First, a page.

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Vitesse Brass Placed on Leave

Vitesse Semiconductor Corp. (Nasdaq: VTSS) has suspended three executives as the company launches an investigation into certain stock option grants.

Vitesse announced the investigation this afternoon, not waiting for the market to close. The stock reacted predictably, falling 81 cents (26%) to $2.30 late in the day.

CEO Louis Tomasetta and CFO Yatin Mody have been put on leave, as has executive vice president Eugene F. Hovanec. Chris Gardner, Vitesse's chief operating officer, has been named interim CEO.

The announcement says a committee of the company's independent directors is conducting "an internal investigation relating to past stock option grants, the timing of such grants and related accounting and documentation." (See Vitesse Investigates Options.)

Vitesse also noted that financial restatements could be in its future, depending on what the investigation uncovers.

Like many technology companies, Vitesse rewards executives with stock options. Tomasetta's 2005 compensation included a $388,076 salary and options totaling 1.8 million shares, according to the company's shareholder proxy. Hovanec received $246,154 plus 450,000 shares' worth of options in 2005, while Mody received $196,923 and options for 400,000 shares.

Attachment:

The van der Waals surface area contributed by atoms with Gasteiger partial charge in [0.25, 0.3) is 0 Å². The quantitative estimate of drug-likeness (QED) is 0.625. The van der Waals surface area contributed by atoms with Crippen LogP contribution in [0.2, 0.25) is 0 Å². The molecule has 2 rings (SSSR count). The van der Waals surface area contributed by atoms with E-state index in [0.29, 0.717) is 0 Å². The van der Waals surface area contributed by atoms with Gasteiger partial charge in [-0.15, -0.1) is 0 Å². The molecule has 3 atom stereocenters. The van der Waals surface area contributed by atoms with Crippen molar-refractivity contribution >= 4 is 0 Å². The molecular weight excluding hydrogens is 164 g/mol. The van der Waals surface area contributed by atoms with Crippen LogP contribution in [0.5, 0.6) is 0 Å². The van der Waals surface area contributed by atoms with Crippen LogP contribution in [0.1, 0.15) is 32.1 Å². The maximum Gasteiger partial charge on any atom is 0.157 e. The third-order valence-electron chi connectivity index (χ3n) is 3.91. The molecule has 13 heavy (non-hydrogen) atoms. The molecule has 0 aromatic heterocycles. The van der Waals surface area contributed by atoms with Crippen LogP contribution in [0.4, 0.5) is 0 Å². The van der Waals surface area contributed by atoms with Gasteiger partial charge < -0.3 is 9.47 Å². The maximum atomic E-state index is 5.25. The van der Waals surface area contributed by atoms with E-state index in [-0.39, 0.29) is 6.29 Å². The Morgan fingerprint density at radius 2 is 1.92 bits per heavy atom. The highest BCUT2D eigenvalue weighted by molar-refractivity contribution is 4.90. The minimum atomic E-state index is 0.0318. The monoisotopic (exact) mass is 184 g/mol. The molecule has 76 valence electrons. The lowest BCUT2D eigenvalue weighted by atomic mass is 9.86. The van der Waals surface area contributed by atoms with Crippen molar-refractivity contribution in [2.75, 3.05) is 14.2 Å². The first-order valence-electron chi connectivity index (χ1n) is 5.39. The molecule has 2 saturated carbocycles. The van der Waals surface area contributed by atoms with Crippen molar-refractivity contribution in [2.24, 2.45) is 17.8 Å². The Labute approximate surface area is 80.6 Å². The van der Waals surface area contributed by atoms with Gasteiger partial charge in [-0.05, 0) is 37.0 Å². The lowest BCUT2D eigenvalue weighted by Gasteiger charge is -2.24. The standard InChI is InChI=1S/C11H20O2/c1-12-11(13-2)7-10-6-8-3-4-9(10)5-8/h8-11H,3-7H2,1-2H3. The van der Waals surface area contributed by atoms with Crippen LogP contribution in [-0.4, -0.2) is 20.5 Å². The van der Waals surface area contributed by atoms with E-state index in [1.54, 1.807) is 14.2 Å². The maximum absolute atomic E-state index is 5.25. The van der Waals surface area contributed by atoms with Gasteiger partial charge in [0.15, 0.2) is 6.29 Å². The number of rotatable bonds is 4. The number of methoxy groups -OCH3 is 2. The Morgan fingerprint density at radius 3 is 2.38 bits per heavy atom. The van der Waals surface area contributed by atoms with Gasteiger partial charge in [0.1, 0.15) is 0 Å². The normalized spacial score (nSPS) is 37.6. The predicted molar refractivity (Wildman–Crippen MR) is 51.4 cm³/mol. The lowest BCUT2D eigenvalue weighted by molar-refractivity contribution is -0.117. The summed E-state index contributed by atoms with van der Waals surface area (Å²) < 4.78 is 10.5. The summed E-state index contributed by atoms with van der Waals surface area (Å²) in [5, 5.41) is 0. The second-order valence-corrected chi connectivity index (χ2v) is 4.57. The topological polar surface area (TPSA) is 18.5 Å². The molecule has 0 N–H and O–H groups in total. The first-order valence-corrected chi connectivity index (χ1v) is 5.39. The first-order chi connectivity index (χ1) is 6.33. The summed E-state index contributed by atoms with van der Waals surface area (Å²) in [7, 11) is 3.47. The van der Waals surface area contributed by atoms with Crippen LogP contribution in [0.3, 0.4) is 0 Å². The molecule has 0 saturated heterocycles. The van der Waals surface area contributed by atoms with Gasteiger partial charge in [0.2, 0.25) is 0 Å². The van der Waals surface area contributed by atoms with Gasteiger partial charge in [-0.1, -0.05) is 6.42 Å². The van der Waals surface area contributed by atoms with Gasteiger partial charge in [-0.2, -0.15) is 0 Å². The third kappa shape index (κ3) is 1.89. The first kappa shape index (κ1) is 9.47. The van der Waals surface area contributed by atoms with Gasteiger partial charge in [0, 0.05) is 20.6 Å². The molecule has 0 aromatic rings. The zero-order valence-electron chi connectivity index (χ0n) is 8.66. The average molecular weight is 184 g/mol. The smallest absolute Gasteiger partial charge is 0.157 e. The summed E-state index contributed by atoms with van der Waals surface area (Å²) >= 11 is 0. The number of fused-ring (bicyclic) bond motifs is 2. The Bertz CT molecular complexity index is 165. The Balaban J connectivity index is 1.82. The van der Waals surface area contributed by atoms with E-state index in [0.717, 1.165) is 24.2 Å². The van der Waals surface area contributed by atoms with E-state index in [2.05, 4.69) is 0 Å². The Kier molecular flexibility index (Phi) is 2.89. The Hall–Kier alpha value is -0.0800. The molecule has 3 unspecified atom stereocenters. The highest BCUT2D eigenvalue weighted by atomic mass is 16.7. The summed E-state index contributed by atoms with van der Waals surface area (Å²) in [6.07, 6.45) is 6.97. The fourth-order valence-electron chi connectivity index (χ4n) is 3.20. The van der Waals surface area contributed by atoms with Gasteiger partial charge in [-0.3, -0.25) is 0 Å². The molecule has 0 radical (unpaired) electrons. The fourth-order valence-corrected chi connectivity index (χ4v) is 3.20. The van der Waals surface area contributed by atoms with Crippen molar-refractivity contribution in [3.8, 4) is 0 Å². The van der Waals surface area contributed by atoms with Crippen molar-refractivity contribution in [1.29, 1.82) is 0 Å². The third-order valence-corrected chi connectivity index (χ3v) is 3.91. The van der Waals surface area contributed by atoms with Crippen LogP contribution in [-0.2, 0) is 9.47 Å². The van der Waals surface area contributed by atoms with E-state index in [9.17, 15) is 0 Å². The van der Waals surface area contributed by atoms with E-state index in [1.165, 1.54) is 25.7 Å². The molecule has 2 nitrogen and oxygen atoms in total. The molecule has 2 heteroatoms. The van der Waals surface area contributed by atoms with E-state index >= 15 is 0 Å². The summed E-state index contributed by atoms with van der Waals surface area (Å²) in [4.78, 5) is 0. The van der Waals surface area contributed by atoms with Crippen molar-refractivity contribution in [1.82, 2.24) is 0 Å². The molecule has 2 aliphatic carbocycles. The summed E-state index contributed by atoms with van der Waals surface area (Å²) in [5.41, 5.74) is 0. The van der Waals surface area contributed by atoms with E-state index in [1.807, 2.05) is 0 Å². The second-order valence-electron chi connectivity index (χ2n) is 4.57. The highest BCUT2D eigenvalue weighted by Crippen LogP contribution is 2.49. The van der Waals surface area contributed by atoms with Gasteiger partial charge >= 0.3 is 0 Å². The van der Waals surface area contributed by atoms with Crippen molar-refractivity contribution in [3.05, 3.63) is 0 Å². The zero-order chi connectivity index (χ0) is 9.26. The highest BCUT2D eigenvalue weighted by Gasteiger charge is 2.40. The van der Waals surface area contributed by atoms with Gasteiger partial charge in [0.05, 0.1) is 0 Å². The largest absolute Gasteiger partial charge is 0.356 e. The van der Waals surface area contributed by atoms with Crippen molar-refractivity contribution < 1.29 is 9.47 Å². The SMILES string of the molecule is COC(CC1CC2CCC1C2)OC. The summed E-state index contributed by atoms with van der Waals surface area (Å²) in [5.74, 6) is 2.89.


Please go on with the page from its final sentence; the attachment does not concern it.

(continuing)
Vitesse continues to patch itself up after tumbling in the telecom downturn. For its first quarter, which ended in December, Vitesse reported losses of $14.1 million on revenues of $53 million; the company also laid off 70 during that quarter. (See Vitesse Reports Q1.)

— Craig Matsumoto, Senior Editor, Light Reading

Pete Baldwin 12/5/2012 | 3:56:58 AM
re: Vitesse Brass Placed on Leave What time period does the investigation cover - anybody know? One guess would be that it's recent stuff, like 2004-5, and that the problems have to do with accounting esoterica and the new rules, rather than malfeasance. But ... then why would you suspend people? Hm.
paolo.franzoi 12/5/2012 | 3:56:57 AM
re: Vitesse Brass Placed on Leave
First off, nobody knows for sure unless they are on the board and willing to post. The one thing you can investigate is past public filings about option grants. Even then, the program is board approved.

The reason you would suspend people is that this is a first move to firing them. However instead of outright firing and facing the inevitable lawsuit, you suspend them, investigate and negotiate. When the negotiations are complete, they will be exited.

Now, why announce this before the negotiation are complete? SOX. At the end of the day, the BoD could be held liable here (no matter what they might publish). Executive Compensation (unless these gents were providing extra options for their friends) are a BoD reviewed and approved. This would start in the Compensation Committee and then flow to the full BoD. By immediate action, the BoD wants to show that it is a no nonsence bunch that the SEC should not investigate. Then, they cross their fingers.